We escape too rarely from the grip of dualism. Dualism is a hell of which heaven is a part. We have forever been confronted by an agonising reality, the vicissitudes of a good and evil that are strictly interchangeable. A reality organised and patched up for centuries by a worldwide culture in which imbecility trumps intelligence and universalising thought mulls interminably over platitudes: le mort saisit le vif; after the rain comes the sunshine; everything becomes wearisome, everything breaks; six of one and half a dozen of the other; the wheel of fortune revolves around a void. Each of us is driven to the edge of a swamp where there is no choice but to plunge in and drift in a state of nausea for a lifetime before drowning.

Despite the spectacle of everyday horror sustained by the media’s lies, are we not on the point of reconnecting with the evolutionary process due to overwhelm our present state of survival, which is a social jungle where the laws of predation hold sway and make our existence ever more unliveable?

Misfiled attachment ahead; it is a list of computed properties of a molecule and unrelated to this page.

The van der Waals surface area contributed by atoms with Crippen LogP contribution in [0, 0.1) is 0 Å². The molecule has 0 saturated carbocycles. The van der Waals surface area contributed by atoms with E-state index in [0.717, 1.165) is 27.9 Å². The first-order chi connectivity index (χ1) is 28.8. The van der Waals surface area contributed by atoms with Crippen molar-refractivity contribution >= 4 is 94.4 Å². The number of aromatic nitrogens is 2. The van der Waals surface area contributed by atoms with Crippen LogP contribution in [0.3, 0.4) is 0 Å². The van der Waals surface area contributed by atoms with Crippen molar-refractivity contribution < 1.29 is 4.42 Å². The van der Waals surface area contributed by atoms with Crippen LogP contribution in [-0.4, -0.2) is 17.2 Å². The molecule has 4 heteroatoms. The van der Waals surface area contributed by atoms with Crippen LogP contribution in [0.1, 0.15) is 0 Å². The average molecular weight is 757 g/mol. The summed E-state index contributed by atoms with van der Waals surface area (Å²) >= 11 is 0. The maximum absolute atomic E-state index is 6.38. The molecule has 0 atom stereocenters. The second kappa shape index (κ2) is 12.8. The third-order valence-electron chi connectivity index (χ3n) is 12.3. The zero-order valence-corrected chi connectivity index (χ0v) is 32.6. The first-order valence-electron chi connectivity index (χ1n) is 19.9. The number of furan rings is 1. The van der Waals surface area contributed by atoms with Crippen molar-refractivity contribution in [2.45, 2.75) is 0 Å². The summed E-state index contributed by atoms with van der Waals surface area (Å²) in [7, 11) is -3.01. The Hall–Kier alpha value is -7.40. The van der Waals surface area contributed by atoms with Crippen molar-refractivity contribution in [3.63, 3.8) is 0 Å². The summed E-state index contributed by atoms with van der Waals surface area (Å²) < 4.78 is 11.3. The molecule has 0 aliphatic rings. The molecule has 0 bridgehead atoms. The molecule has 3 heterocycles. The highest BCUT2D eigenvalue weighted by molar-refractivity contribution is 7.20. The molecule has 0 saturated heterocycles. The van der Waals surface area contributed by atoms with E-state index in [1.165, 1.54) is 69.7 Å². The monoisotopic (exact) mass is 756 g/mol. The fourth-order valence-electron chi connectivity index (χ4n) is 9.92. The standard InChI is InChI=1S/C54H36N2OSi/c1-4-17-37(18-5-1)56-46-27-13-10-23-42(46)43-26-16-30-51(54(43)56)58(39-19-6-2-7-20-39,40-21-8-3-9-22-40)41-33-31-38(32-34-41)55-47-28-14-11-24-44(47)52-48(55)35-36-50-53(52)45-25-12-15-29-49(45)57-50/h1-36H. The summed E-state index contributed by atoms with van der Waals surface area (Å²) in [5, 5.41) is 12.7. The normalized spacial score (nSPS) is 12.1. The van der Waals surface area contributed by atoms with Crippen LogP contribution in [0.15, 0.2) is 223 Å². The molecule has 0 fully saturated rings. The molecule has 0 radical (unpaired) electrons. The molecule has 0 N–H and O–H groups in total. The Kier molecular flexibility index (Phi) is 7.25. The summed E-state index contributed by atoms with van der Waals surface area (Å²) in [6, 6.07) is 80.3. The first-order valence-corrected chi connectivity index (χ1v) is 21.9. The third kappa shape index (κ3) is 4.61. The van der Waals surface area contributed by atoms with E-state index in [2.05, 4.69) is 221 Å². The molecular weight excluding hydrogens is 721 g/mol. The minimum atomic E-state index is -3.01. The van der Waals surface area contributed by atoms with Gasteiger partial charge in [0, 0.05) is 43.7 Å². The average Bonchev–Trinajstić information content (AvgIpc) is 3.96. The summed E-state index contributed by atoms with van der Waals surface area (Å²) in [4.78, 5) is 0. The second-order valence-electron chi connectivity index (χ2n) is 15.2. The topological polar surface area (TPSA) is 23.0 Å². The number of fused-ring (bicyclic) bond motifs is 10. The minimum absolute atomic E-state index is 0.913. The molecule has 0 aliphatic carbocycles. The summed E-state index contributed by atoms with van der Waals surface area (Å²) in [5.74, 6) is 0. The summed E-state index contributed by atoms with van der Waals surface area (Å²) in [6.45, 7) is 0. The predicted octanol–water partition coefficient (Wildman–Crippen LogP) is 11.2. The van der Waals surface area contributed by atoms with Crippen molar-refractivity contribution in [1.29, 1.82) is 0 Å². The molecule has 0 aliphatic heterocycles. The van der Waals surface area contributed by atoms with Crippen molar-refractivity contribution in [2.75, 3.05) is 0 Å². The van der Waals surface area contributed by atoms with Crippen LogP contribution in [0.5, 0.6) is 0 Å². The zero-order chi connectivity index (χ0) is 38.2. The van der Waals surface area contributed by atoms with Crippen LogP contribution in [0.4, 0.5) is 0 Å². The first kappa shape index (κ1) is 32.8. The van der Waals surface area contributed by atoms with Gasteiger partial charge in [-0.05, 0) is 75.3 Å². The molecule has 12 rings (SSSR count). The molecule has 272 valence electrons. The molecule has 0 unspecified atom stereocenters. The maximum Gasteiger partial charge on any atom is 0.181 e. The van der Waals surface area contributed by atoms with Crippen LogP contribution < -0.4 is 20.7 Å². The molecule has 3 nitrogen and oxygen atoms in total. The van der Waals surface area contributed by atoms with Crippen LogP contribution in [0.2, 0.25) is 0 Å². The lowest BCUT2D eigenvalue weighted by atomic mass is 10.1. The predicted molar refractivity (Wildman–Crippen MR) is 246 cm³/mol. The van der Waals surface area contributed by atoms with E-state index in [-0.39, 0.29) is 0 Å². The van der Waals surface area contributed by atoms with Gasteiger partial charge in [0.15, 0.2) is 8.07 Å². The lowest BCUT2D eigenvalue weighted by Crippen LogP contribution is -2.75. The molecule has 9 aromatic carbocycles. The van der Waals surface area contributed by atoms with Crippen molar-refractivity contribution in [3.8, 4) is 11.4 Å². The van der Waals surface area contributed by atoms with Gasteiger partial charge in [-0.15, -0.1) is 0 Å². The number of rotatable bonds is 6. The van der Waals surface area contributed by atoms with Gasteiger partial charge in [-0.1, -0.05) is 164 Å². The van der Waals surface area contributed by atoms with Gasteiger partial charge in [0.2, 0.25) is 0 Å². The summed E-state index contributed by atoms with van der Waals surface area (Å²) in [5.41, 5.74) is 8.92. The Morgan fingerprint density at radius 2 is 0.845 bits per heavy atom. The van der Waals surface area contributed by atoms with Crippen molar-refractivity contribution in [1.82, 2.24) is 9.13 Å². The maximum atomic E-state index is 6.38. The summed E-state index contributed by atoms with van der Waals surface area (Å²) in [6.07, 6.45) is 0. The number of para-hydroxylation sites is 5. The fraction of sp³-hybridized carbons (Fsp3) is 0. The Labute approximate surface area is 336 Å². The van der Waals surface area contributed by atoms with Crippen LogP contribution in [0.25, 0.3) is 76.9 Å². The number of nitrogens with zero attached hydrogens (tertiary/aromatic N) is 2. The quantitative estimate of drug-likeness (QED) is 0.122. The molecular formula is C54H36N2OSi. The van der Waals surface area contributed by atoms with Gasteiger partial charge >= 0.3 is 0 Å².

The fact that Bosch was, historically speaking, a premature Renaissance man also marks him out as the alchemist of an ongoing mutation. He belongs to the tradition of those who, by peering deeply and without indulgence into themselves, have obstinately advanced the excavation of our desperately inhuman history. The dream of a society where life triumphs over the contempt visited on us by the rule of the commodity is not an illusory restoration of some golden age, but instead the way out of the nightmare that chokes us ever more tightly each day. Bosch’s contribution is to have held up a looking-glass to our anguish as well as to our irrepressible will to live. A looking-glass that we must pass through if we are to make our way beyond the realities it reflects.

A Thousand Erotic Games
Raoul Vaneigem writes about Hieronymus Bosch in the London Review of Books